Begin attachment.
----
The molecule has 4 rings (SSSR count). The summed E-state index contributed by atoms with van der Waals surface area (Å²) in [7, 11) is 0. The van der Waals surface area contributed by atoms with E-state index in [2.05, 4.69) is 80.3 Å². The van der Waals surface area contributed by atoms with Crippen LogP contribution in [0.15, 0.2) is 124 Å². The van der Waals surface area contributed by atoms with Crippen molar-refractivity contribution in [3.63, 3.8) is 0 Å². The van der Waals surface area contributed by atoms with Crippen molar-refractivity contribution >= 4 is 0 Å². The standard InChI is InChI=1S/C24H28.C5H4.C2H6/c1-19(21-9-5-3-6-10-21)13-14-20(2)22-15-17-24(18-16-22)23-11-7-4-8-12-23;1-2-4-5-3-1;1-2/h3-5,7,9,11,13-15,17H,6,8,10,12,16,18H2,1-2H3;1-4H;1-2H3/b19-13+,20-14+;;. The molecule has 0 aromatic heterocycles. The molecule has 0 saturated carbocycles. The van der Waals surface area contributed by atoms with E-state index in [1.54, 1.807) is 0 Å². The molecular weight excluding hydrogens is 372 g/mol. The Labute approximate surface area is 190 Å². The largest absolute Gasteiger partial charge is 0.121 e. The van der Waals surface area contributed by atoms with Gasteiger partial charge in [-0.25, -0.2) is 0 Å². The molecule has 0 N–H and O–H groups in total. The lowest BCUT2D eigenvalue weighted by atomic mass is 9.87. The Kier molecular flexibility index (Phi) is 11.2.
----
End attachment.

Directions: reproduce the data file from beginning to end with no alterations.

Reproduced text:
The molecule has 4 rings (SSSR count). The summed E-state index contributed by atoms with van der Waals surface area (Å²) in [7, 11) is 0. The van der Waals surface area contributed by atoms with E-state index in [2.05, 4.69) is 80.3 Å². The van der Waals surface area contributed by atoms with Crippen LogP contribution in [0.15, 0.2) is 124 Å². The van der Waals surface area contributed by atoms with Crippen molar-refractivity contribution in [3.63, 3.8) is 0 Å². The van der Waals surface area contributed by atoms with Crippen molar-refractivity contribution >= 4 is 0 Å². The standard InChI is InChI=1S/C24H28.C5H4.C2H6/c1-19(21-9-5-3-6-10-21)13-14-20(2)22-15-17-24(18-16-22)23-11-7-4-8-12-23;1-2-4-5-3-1;1-2/h3-5,7,9,11,13-15,17H,6,8,10,12,16,18H2,1-2H3;1-4H;1-2H3/b19-13+,20-14+;;. The molecule has 0 aromatic heterocycles. The molecule has 0 saturated carbocycles. The van der Waals surface area contributed by atoms with E-state index in [1.54, 1.807) is 0 Å². The molecular weight excluding hydrogens is 372 g/mol. The Labute approximate surface area is 190 Å². The largest absolute Gasteiger partial charge is 0.121 e. The van der Waals surface area contributed by atoms with Gasteiger partial charge in [-0.25, -0.2) is 0 Å². The molecule has 0 N–H and O–H groups in total. The lowest BCUT2D eigenvalue weighted by atomic mass is 9.87. The Kier molecular flexibility index (Phi) is 11.2.